• Budweiser Sponsors Disparate Events: World Cup, Pride Week
    Budweiser is a Pride sponsor and is also sponsoring the World Cup, hosted this year in Russia where LGBTQ soccer fans have been warned not to publicly display affection and members of the transgender community have been told to bring a friend with them to the restroom to avoid attacks. Already a gay couple was publicly beaten, resulting in brain injury and the safe space for queer people and ethnic minorities was abruptly shut down.
  • Gardasil Campaign Educates About HPV
    Merck is launching a new campaign for Gardasil, its vaccine against the human papillomavirus. It encourages consumers to get “versed” and it helps debunk two common misperceptions that Merck’s earlier campaign from a decade ago had stoked: that Gardasil is a female-specific vaccine for cervical cancer, and that sexual transmission isn’t important, or at least isn’t worth talking about.
  • Korean Brands Outpace Japanese In JD Power Quality Study
    Korean brands Hyundai and Kia used to be considered little more than compromise purchases for people who didn't have the cash or credit score to afford a car from Japan, Detroit or Europe. Today, according to vehicle quality tracker J.D. Power, Toyota and BMW and other stalwarts of quality and reputation are chasing Hyundai, Kia and Hyundai luxury brand Genesis for the fewest glitches and design flaws.
  • 'Stranger Things' Boosted Eggo Sales; Now, They're Waffling
    Eggos logged an average growth rate of a whopping 14% from the year before during the fourth quarter of 2017, and 9.4% during the first four months of 2018. Kellogg attributed the bump in sales to its “Stranger Things” connection. But for the four weeks ending May 19, Kellogg’s frozen waffles, pancakes and French toast sales grew by just 1.3%, according to Neilsen.
  • Burger King Russia Backtracks On Cheeky Campaign
    The Russian corporate account for Burger King has backtracked after running a social media campaign offering free Whoppers and a monetary reward to women who managed to get impregnated by footballers. Despite Russia currently tallying the most goals at the World Cup so far, the campaign was built to increase the footballing "genes" of the nation.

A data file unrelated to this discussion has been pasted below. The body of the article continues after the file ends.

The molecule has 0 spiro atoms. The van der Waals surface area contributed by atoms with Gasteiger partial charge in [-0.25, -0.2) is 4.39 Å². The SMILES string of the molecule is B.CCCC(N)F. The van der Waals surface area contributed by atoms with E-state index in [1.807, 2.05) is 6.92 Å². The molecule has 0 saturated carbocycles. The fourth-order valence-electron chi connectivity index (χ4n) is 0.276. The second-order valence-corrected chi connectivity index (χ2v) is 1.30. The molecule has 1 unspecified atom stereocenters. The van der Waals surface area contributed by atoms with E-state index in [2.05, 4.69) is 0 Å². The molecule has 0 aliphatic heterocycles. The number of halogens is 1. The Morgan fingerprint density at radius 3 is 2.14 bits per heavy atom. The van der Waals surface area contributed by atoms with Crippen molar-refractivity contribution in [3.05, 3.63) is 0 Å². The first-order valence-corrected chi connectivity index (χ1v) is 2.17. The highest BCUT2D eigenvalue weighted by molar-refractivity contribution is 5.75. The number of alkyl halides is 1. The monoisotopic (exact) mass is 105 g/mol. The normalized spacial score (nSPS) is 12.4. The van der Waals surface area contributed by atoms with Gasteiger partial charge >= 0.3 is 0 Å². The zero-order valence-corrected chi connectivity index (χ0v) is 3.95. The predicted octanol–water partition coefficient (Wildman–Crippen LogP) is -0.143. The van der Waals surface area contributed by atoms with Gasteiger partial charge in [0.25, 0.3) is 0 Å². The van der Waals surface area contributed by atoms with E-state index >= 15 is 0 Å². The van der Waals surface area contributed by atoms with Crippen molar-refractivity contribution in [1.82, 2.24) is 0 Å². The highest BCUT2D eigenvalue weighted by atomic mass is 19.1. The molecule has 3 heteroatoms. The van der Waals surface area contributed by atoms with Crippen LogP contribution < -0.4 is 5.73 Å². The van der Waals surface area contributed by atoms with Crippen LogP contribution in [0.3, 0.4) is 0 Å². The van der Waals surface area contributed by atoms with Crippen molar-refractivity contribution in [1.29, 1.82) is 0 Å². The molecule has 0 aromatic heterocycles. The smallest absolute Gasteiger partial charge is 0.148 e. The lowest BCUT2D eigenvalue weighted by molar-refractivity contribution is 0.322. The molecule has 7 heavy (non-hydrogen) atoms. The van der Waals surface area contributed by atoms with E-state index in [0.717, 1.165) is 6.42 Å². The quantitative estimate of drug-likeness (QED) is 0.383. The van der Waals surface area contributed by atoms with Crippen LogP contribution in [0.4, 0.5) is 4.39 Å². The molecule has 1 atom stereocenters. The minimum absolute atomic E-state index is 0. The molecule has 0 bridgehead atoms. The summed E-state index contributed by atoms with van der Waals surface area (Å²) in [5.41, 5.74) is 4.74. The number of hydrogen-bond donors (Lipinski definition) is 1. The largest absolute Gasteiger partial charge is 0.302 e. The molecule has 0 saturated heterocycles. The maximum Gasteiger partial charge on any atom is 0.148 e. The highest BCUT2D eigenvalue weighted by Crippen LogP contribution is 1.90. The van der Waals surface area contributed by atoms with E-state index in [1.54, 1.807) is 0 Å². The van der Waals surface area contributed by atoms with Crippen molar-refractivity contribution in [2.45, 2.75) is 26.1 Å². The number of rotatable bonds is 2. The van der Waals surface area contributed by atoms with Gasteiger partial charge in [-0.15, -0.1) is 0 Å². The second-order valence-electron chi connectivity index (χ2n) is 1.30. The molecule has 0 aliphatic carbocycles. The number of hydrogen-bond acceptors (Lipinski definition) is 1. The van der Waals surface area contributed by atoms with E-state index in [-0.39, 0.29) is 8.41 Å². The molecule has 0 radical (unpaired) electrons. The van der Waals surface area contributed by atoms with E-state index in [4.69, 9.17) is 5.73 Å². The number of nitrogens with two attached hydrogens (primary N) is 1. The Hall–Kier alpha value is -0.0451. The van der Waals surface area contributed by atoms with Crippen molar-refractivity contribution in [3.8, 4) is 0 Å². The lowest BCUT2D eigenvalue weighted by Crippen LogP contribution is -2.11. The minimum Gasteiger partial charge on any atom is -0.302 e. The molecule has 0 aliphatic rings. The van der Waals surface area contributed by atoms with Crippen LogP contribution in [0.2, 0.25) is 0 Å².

• GT's Kombucha Launches 'Unity' Flavor
    GT’s Kombucha has released its newest limited-edition flavor: Unity. The blend comes in a collectible bottle with a label portraying two hands — each representing different cultures — clasped  together as a symbol of strength in solidarity. The brand is asking its supporters to post pictures on social media of any flavor GT’s Living Foods offers using hashtag #GTsUnity for the chance to win a VIP music festival experience.
  • Tiffany's Focuses On Millennials
    Tiffany wants to be the brand of Millennials and is using young celebrities to convince them the company's iconic little blue box is still relevant. Andrea Davey, Tiffany's senior vice president of global marketing, said the key to wooing Millennials is to take the formality out of luxury. “Fine craftsmanship, superlative design and enduring beauty are more resonant with this generation than ever,” she says.
  • AMC Monthly Subscription Plan Rivals MoviePass
    The country’s largest movie chain is creating a service that will rival subscription-based ticketing company MoviePass. AMC Theatres unveiled AMC Stubs A-List, a $19.95 a month ticket service that allows members of its loyalty program, AMC Stubs, to see up to three movies per week. The program kicks off next Tuesday, when members can enroll online and start using the service immediately.
  • Walmart's Tony Rogers Moving To Sam's Club
    Tony Rogers, senior vice president and chief marketing officer at Walmart U.S., is moving over to Sam’s Club to take a newly created role. The veteran Walmart executive is slated to join the retailer’s Sam’s subsidiary in late July as chief member officer, senior company executives told employees in memos yesterday.
  • U.S.-Led World Cup Could Build Soccer's Participating, Marketing
    With the 2018 World Cup underway and the 2026 World Cup coming to the United Bid of the U.S., Canada and Mexico, soccer talk is at a fever pitch. There are 11.9 million soccer participants in the U.S., down from 12.9 million in 2012 and only about half the number of participants in basketball (23.4 million.) Marketers will keep track of those numbers between now and 2026, when the U.S. will host the majority of World Cup games.
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